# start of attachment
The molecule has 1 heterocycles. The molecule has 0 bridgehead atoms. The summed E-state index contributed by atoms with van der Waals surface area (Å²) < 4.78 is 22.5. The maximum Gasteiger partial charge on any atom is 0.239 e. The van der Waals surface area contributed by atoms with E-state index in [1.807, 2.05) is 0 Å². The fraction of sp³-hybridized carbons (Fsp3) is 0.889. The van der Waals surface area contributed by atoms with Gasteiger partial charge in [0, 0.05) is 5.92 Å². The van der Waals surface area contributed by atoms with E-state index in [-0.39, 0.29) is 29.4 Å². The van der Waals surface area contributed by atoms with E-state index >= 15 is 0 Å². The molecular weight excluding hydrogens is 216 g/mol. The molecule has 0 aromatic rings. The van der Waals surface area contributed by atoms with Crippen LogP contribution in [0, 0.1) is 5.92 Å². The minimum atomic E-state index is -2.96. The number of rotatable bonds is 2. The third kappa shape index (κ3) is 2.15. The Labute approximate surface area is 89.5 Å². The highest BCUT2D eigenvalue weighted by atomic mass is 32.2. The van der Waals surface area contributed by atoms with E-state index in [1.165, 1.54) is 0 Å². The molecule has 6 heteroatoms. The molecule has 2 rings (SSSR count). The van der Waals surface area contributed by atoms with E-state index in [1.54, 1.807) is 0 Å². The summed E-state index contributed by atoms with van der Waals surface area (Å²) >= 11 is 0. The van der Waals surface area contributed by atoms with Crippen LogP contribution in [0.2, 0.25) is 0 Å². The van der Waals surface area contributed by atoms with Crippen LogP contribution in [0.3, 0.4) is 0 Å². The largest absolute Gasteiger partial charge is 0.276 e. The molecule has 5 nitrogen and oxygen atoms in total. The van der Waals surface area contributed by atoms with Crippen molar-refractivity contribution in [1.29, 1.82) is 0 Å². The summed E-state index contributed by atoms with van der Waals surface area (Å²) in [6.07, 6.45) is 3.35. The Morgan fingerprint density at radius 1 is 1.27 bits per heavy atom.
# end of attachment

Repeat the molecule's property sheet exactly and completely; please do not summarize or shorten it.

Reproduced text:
The molecule has 1 heterocycles. The molecule has 0 bridgehead atoms. The summed E-state index contributed by atoms with van der Waals surface area (Å²) < 4.78 is 22.5. The maximum Gasteiger partial charge on any atom is 0.239 e. The van der Waals surface area contributed by atoms with E-state index in [1.807, 2.05) is 0 Å². The fraction of sp³-hybridized carbons (Fsp3) is 0.889. The van der Waals surface area contributed by atoms with Gasteiger partial charge in [0, 0.05) is 5.92 Å². The van der Waals surface area contributed by atoms with E-state index in [-0.39, 0.29) is 29.4 Å². The van der Waals surface area contributed by atoms with E-state index >= 15 is 0 Å². The molecular weight excluding hydrogens is 216 g/mol. The molecule has 0 aromatic rings. The van der Waals surface area contributed by atoms with Crippen LogP contribution in [0, 0.1) is 5.92 Å². The minimum atomic E-state index is -2.96. The number of rotatable bonds is 2. The third kappa shape index (κ3) is 2.15. The Labute approximate surface area is 89.5 Å². The highest BCUT2D eigenvalue weighted by atomic mass is 32.2. The van der Waals surface area contributed by atoms with E-state index in [1.165, 1.54) is 0 Å². The molecule has 6 heteroatoms. The molecule has 2 rings (SSSR count). The van der Waals surface area contributed by atoms with E-state index in [1.54, 1.807) is 0 Å². The summed E-state index contributed by atoms with van der Waals surface area (Å²) >= 11 is 0. The van der Waals surface area contributed by atoms with Crippen LogP contribution in [0.2, 0.25) is 0 Å². The van der Waals surface area contributed by atoms with Crippen LogP contribution in [0.3, 0.4) is 0 Å². The largest absolute Gasteiger partial charge is 0.276 e. The molecule has 5 nitrogen and oxygen atoms in total. The van der Waals surface area contributed by atoms with Crippen molar-refractivity contribution in [1.29, 1.82) is 0 Å². The summed E-state index contributed by atoms with van der Waals surface area (Å²) in [6.07, 6.45) is 3.35. The Morgan fingerprint density at radius 1 is 1.27 bits per heavy atom.